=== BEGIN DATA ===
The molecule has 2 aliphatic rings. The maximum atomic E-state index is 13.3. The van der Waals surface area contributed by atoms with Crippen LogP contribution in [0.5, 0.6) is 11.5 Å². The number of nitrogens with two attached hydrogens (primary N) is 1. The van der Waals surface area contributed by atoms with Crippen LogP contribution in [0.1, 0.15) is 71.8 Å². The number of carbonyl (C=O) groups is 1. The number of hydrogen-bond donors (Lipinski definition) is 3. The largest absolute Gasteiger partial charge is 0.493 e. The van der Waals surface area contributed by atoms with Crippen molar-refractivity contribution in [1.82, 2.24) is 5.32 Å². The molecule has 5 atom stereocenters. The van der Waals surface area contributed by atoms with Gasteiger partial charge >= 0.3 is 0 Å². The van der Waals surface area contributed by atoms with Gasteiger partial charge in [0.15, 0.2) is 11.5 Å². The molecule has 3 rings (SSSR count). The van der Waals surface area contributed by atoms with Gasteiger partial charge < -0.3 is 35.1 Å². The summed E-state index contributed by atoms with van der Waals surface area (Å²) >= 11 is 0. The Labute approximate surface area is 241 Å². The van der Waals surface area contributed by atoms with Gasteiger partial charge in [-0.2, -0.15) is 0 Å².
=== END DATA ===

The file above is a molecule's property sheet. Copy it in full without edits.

The molecule has 2 aliphatic rings. The maximum atomic E-state index is 13.3. The van der Waals surface area contributed by atoms with Crippen LogP contribution in [0.5, 0.6) is 11.5 Å². The number of nitrogens with two attached hydrogens (primary N) is 1. The van der Waals surface area contributed by atoms with Crippen LogP contribution in [0.1, 0.15) is 71.8 Å². The number of carbonyl (C=O) groups is 1. The number of hydrogen-bond donors (Lipinski definition) is 3. The largest absolute Gasteiger partial charge is 0.493 e. The van der Waals surface area contributed by atoms with Crippen molar-refractivity contribution in [1.82, 2.24) is 5.32 Å². The molecule has 5 atom stereocenters. The van der Waals surface area contributed by atoms with Gasteiger partial charge >= 0.3 is 0 Å². The van der Waals surface area contributed by atoms with Gasteiger partial charge in [0.15, 0.2) is 11.5 Å². The molecule has 3 rings (SSSR count). The van der Waals surface area contributed by atoms with Gasteiger partial charge < -0.3 is 35.1 Å². The summed E-state index contributed by atoms with van der Waals surface area (Å²) >= 11 is 0. The Labute approximate surface area is 241 Å². The van der Waals surface area contributed by atoms with Gasteiger partial charge in [-0.2, -0.15) is 0 Å².